In search of a Bob Young for the Renegades, the CFL might be wise to consider the one it has.
In fact, the Hamilton Ticats owner is so high on the viability of the Ottawa market he wouldn't rule out adding a second team to his stable yesterday.
Not that the league would ever go for it, right?
"This is the CFL," Young reminded from Raleigh, N.C., where he is founder and CEO of Lulu.com, a digital publishing website. "The CFL is the league that let two of its nine teams have the same nickname for 60-odd years. If (B.C. Lions owner) David Braley wanted to buy (the Renegades) I'd vote for it. And if I wanted to, I'd hope he'd vote for it."
Young, an accommodating Hamilton native who spent 14 years in the hardware leasing industry before striking it rich, admits he isn't the "optimal solution" for the Renegades, however.
Better that somebody like former Rough Rider great Russ Jackson ("Russ would be the perfect solution. He has the brand ... he would bring the brand to the story. Russ Jackson would get my vote," says Young) hook up with Ottawa-born movie star Dan Aykroyd and hire sports marketing experts to run the business.
The way Young has.
Since purchasing the Ticats in 2003, Young has completely turned the franchise around. Corporations and fans have responded to his ways. Sponsorship is up, as are season ticket numbers, which are on pace to "substantially exceed" the 16,000-plus of a year ago.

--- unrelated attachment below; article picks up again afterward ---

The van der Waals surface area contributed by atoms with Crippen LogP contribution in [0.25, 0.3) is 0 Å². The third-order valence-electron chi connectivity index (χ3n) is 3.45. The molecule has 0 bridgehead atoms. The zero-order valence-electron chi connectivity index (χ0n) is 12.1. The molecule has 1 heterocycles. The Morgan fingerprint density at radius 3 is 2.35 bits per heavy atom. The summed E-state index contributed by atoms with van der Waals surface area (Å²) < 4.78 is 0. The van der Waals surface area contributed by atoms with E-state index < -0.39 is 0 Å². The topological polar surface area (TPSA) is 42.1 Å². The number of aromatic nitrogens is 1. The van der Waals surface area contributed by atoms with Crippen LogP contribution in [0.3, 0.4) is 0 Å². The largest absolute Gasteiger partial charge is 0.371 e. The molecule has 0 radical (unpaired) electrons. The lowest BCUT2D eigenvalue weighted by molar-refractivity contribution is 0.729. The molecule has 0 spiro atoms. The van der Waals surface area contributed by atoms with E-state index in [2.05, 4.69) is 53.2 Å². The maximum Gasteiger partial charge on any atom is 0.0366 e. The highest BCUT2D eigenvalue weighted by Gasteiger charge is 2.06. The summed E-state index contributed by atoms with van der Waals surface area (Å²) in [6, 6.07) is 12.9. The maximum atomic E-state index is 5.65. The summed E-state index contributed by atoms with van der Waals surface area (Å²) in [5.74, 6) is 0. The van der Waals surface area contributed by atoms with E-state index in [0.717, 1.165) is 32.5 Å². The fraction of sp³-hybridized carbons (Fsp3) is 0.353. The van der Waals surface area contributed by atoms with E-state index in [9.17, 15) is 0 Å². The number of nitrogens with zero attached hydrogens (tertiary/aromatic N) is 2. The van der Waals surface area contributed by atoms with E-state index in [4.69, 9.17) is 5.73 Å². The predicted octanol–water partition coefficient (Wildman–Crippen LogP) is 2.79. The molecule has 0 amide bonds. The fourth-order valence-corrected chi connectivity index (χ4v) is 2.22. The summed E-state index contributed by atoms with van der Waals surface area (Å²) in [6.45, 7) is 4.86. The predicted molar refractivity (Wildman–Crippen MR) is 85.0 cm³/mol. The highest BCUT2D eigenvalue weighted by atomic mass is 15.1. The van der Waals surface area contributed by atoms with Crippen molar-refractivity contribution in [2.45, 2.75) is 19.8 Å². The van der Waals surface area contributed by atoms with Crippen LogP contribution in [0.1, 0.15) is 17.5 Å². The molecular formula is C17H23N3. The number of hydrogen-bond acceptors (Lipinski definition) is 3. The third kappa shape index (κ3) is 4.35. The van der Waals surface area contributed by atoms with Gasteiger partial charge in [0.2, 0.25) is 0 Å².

While he is not on the committee charged with finding a new Ottawa owner, Young says he knows that more than one "credible group" has made a phone call to inquire about the Renegades.
Time is an issue, though, and with each passing day it looks more and more like the league will at least suspend the franchise for a year.
In Young's opinion, that might not be the worst move.
"We've done some homework in the Hamilton region, and the fans don't seem to be too worried," he said. "A well-run, eight-team league is a very appealing proposition to them.
"What we want to do is make the right decision, not the first decision," he added of an Ottawa partner. "Time is on our side.
"We've got to back up, no question. We haven't run the Ottawa team as well as we need to. We now have models we can use ... Toronto, Calgary and Hamilton ... we have to come into Ottawa and treat the fans like customers.
"I don't see any reason football can't be a wild success in Ottawa."